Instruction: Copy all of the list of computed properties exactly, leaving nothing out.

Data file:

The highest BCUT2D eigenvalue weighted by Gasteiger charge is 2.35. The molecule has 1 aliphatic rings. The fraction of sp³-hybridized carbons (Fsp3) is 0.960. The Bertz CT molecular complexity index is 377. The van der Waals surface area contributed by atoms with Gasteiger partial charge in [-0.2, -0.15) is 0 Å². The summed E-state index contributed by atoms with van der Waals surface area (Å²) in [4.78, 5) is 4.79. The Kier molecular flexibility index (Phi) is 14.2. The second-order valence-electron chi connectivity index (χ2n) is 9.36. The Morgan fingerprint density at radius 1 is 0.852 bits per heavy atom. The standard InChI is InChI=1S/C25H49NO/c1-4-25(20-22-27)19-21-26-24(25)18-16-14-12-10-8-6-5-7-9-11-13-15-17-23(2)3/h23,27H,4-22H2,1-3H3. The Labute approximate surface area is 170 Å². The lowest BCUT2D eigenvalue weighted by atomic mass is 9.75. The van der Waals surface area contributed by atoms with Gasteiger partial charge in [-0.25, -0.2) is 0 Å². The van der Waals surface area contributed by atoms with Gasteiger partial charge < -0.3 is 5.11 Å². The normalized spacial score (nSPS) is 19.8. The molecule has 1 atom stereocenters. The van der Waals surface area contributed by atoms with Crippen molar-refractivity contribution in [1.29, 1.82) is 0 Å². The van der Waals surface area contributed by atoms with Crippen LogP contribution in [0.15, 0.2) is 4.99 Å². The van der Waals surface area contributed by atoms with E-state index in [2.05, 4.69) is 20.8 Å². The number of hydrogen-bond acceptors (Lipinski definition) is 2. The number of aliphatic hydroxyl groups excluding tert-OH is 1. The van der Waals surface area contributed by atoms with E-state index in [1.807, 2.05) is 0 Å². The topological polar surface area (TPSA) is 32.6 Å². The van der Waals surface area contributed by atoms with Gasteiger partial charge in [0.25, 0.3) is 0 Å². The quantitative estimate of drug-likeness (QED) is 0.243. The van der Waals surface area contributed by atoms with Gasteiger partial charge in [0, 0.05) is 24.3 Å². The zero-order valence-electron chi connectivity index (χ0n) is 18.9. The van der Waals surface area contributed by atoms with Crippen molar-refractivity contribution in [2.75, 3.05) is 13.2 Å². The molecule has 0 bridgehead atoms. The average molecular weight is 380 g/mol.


The highest BCUT2D eigenvalue weighted by Gasteiger charge is 2.35. The molecule has 1 aliphatic rings. The fraction of sp³-hybridized carbons (Fsp3) is 0.960. The Bertz CT molecular complexity index is 377. The van der Waals surface area contributed by atoms with Gasteiger partial charge in [-0.2, -0.15) is 0 Å². The summed E-state index contributed by atoms with van der Waals surface area (Å²) in [4.78, 5) is 4.79. The Kier molecular flexibility index (Phi) is 14.2. The second-order valence-electron chi connectivity index (χ2n) is 9.36. The Morgan fingerprint density at radius 1 is 0.852 bits per heavy atom. The standard InChI is InChI=1S/C25H49NO/c1-4-25(20-22-27)19-21-26-24(25)18-16-14-12-10-8-6-5-7-9-11-13-15-17-23(2)3/h23,27H,4-22H2,1-3H3. The Labute approximate surface area is 170 Å². The lowest BCUT2D eigenvalue weighted by atomic mass is 9.75. The van der Waals surface area contributed by atoms with Gasteiger partial charge in [-0.25, -0.2) is 0 Å². The van der Waals surface area contributed by atoms with Gasteiger partial charge < -0.3 is 5.11 Å². The normalized spacial score (nSPS) is 19.8. The molecule has 1 atom stereocenters. The van der Waals surface area contributed by atoms with Crippen molar-refractivity contribution in [1.29, 1.82) is 0 Å². The van der Waals surface area contributed by atoms with Crippen LogP contribution in [0.15, 0.2) is 4.99 Å². The van der Waals surface area contributed by atoms with E-state index in [2.05, 4.69) is 20.8 Å². The number of hydrogen-bond acceptors (Lipinski definition) is 2. The number of aliphatic hydroxyl groups excluding tert-OH is 1. The van der Waals surface area contributed by atoms with E-state index in [1.807, 2.05) is 0 Å². The topological polar surface area (TPSA) is 32.6 Å². The van der Waals surface area contributed by atoms with Gasteiger partial charge in [0.25, 0.3) is 0 Å². The quantitative estimate of drug-likeness (QED) is 0.243. The van der Waals surface area contributed by atoms with Gasteiger partial charge in [0, 0.05) is 24.3 Å². The zero-order valence-electron chi connectivity index (χ0n) is 18.9. The van der Waals surface area contributed by atoms with Crippen molar-refractivity contribution in [2.75, 3.05) is 13.2 Å². The molecule has 0 bridgehead atoms. The average molecular weight is 380 g/mol.